When slabs are placed on problematic subbases with risks of non-uniform support or consist of moderate to high shrinkage concrete or joint spacings exceed 15 feet, then reinforcement is necessary to limit widths of cracks should they occur. As crack widths grow and approach about 35 mils (0.035 inches), the efficiency of load transfer through aggregate interlock diminishes and differential vertical movements across cracks or slab \"rocking\" can occur. When this happens, crack edges become exposed and edge spalling will likely occur, especially if the slab is exposed to wheeled traffic and especially hard-wheeled lift trucks. Once spalling starts, crack widths at the surface become wider and slab deterioration along cracks increase significantly.
When contraction joints are unacceptable and not installed, shrinkage and temperature reinforcement is required. This design approach is sometimes referred to as continuously reinforced or joint-less slabs and allows numerous, closely spaced (3 to 6 feet), fine cracks to occur throughout the slab.
In general, there are two options for controlling cracks in slabs-on-ground: 1) control the location of cracking by installing contraction joints (does not control crack widths) or 2) control crack widths by installing reinforcement (does not control crack location).
With Option 1, we tell the slab where to crack and widths of contraction joints or cracks in the joints are largely controlled by the joint spacing and concrete shrinkage. As joint spacings and concrete shrinkage increases, joint widths increase. Similar to cracks, if joint widths approach about 35 mils, the efficiency of the aggregate interlock to transfer loads and prevent differential vertical movements across joints can be significantly reduced. For this reason, many designers use load-transfer devices including steel dowels, plates or continuous reinforcement through contraction joints to ensure positive load transfer and to restrict differential vertical movements across joints.
With Option 2, we allow slabs to crack randomly but control crack widths with steel reinforcing bars or welded wire reinforcement. Typically, contraction joints are not installed with this option. Instead, cracking occurs randomly forming numerous, tightly held together cracks. Because of appearance, this crack control option should always be discussed with the owner.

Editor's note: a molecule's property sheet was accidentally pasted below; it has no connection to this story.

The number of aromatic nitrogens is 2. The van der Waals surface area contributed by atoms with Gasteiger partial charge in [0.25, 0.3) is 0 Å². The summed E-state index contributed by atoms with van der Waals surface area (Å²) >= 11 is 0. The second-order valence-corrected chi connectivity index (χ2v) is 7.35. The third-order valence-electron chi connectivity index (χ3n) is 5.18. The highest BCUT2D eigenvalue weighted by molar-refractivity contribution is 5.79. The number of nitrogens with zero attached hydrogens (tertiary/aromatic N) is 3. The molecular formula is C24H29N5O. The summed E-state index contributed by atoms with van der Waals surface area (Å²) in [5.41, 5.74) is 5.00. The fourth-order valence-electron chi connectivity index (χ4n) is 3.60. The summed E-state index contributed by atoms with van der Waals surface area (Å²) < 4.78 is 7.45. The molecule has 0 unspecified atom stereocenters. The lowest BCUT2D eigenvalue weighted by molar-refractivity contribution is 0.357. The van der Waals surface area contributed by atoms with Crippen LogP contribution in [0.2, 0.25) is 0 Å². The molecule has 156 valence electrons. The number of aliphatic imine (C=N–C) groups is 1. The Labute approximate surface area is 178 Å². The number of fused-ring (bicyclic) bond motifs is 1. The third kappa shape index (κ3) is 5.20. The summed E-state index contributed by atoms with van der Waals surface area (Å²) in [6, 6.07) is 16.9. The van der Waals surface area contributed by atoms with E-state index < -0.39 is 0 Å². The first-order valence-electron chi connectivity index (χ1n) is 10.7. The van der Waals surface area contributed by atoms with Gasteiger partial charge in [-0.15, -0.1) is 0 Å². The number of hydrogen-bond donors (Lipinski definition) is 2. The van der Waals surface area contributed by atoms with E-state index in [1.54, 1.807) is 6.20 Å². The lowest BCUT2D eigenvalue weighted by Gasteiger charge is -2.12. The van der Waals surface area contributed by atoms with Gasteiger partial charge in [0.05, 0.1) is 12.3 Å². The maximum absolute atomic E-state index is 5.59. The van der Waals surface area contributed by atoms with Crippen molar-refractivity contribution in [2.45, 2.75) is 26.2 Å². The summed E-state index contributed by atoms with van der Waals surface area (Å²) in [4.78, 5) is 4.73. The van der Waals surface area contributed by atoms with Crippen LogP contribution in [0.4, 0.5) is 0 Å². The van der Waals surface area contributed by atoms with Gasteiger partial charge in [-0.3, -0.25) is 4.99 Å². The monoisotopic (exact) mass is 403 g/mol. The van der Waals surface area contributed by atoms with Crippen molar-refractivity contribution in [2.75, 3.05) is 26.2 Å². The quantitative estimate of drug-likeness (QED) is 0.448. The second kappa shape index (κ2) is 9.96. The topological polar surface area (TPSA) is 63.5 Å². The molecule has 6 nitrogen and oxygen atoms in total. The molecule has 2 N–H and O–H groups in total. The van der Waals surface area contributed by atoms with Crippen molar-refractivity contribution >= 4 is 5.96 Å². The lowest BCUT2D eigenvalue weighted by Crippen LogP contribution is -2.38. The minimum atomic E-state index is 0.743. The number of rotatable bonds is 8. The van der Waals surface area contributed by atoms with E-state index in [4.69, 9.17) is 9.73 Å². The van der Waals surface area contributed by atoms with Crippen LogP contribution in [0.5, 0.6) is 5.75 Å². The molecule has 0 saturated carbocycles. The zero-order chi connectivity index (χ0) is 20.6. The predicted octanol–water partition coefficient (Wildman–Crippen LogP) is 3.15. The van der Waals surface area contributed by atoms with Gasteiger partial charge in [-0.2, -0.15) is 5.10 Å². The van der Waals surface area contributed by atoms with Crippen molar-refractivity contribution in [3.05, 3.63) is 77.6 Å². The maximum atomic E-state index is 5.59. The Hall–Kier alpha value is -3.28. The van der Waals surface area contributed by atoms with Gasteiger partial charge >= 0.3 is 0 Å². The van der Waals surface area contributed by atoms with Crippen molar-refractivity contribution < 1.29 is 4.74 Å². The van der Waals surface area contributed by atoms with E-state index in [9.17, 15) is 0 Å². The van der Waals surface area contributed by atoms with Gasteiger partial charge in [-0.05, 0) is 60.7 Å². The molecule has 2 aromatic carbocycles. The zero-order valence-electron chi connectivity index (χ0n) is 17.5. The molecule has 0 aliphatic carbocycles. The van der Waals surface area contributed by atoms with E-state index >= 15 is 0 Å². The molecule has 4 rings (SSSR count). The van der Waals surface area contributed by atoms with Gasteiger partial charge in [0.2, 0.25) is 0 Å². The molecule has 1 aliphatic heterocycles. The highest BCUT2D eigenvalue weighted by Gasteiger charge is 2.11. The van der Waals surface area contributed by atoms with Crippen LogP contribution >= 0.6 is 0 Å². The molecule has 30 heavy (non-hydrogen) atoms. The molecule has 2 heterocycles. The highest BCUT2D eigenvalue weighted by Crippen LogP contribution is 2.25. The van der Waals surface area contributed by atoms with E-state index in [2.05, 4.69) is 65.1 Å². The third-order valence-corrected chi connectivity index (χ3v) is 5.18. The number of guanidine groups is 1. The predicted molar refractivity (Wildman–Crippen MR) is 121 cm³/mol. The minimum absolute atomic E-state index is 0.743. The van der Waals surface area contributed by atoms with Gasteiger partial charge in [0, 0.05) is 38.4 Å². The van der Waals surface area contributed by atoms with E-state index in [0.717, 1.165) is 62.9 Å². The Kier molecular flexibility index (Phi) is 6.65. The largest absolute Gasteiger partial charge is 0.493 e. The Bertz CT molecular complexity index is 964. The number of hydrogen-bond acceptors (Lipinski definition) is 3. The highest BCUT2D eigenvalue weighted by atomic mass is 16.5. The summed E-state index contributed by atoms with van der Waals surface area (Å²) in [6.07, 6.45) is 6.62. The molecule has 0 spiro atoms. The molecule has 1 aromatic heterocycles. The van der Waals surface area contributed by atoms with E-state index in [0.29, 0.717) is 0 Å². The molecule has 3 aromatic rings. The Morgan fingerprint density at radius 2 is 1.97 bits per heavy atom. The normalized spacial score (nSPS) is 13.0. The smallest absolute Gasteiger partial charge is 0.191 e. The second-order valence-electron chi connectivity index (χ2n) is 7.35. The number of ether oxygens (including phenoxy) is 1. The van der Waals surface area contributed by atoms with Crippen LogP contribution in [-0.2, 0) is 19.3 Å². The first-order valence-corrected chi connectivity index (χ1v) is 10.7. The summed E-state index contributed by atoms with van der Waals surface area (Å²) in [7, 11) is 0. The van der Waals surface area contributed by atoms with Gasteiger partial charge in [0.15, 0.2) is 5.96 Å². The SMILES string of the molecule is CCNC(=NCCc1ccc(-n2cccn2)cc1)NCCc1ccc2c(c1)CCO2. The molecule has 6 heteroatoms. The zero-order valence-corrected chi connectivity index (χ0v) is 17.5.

Use caution when using both crack control options in the same slab. If too much reinforcement passes through contraction joints, joints become too stiff and may not crack and open as designed. When contraction joints fail to activate (i.e., crack and open) because of reinforcement, out-of-joint or random cracking typically occurs. If both options are used, it is necessary to limit the amount of reinforcement passing through joints to ensure proper activation.
Some designers specify to cut all the reinforcement at contraction joints while others may specify to cut every other bar or wire. By cutting every other bar or wire, the remaining reinforcement will help provide load-transfer and minimize differential panel movements but not restrict joints from activating. If the specifications and construction drawings do not indicate what to do with temperature and shrinkage reinforcement at joints, contractors should submit a request for information. Many times contractors are inappropriately blamed for out-of-joint cracking associated with this design issue.